JOHANNESBURG, May 21 (Reuters) – South Africa’s biggest consumer foods maker, Tiger Brands, will mothball some mills at its Nigerian unit in an attempt to turn around the money-losing maker of pasta and flour by 2016.
Tiger Brands, which also reported a small rise in first-half profit on Wednesday, has been trying turn a profit from Nigeria’s Dangote Flour Mills since paying $188 million for about 63 percent two years ago.
But the Nigerian company, whose half-year pre-tax loss widened by more than 10 percent on Wednesday, is struggling with tough competition, forcing Tiger Brands last week to write down value of the business by 849 million rand ($81 million).
“We’ve got to cut our coat to fit our cloth,” Peter Matlare, Tiger Brands’ chief executive said in a telephone interview.
He did not say how many of Dangote Flour’s five mills would be mothballed or how many jobs would affected.
“We are not just going to cut our way into profit, we have to drive revenue growth too and that business by 2016 ought to be breaking even,” Matlare said, adding that new high-margin products could be added to the production line.
He said Nigeria, where Tiger Brands competes with Nestle Nigeria, remained central to its expansion plans despite a low-level insurgency in the north.
Boko Haram, a militant Nigerian Islamic group, grabbed world headlines with the abduction of more than 200 schoolgirls a month ago and has claimed responsibility for series of car bombs and gun attacks, which have killed hundreds of people.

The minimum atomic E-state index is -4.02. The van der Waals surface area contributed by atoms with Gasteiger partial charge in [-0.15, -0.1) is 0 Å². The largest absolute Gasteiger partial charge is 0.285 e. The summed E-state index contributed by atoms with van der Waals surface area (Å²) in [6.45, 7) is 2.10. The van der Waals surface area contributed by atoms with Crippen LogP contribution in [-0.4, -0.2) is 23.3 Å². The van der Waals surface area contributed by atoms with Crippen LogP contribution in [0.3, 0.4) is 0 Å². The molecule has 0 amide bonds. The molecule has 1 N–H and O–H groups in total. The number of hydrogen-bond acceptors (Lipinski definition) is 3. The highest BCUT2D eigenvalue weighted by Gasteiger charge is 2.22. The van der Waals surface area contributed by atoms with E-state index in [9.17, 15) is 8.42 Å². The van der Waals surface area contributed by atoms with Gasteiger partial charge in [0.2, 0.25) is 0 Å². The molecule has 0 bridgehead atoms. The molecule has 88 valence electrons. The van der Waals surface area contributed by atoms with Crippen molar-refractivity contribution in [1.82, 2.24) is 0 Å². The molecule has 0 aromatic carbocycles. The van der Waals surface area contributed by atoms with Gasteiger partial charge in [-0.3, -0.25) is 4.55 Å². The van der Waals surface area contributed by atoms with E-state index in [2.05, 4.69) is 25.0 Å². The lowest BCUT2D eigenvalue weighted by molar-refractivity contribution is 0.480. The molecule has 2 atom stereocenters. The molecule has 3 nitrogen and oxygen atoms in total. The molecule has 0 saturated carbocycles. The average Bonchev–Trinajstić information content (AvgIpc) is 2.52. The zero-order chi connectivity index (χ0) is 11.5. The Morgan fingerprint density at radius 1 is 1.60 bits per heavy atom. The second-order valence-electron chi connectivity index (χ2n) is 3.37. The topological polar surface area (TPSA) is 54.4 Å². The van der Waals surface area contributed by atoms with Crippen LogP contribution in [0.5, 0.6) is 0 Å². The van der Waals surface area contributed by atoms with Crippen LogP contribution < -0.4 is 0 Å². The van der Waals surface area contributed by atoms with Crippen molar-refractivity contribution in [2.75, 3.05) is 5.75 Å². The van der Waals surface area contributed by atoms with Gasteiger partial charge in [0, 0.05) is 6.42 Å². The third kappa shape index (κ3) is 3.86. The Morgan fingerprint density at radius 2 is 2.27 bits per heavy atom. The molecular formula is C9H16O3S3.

“I don’t want to downplay the importance of what’s going on in Nigeria but I really don’t think it’s something that should uncharacteristically gain primary focus, we have to run our business as best as we can,” Matlare said.
Tiger Brands posted a 6 percent rise in diluted headline earnings per share (EPS) in the six months ended March, also held back by rising raw material costs at home, where consumer spending has also slowed due to high personal debt levels.
Headline EPS is the main profit gauge in South Africa and strips out certain one-off items.
Sales rose 11 percent to 14.9 billion rand ($1.43 billion)
The rand currency, which has weakened about 20 percent this year, has pushed up imported input costs for Tiger Brands and rivals such Pioneer Food Group and AVI Ltd .
Shares in Tiger Brands rose 1.7 percent to 294 rand by 1149 GMT, outpacing a flat JSE Top-40 index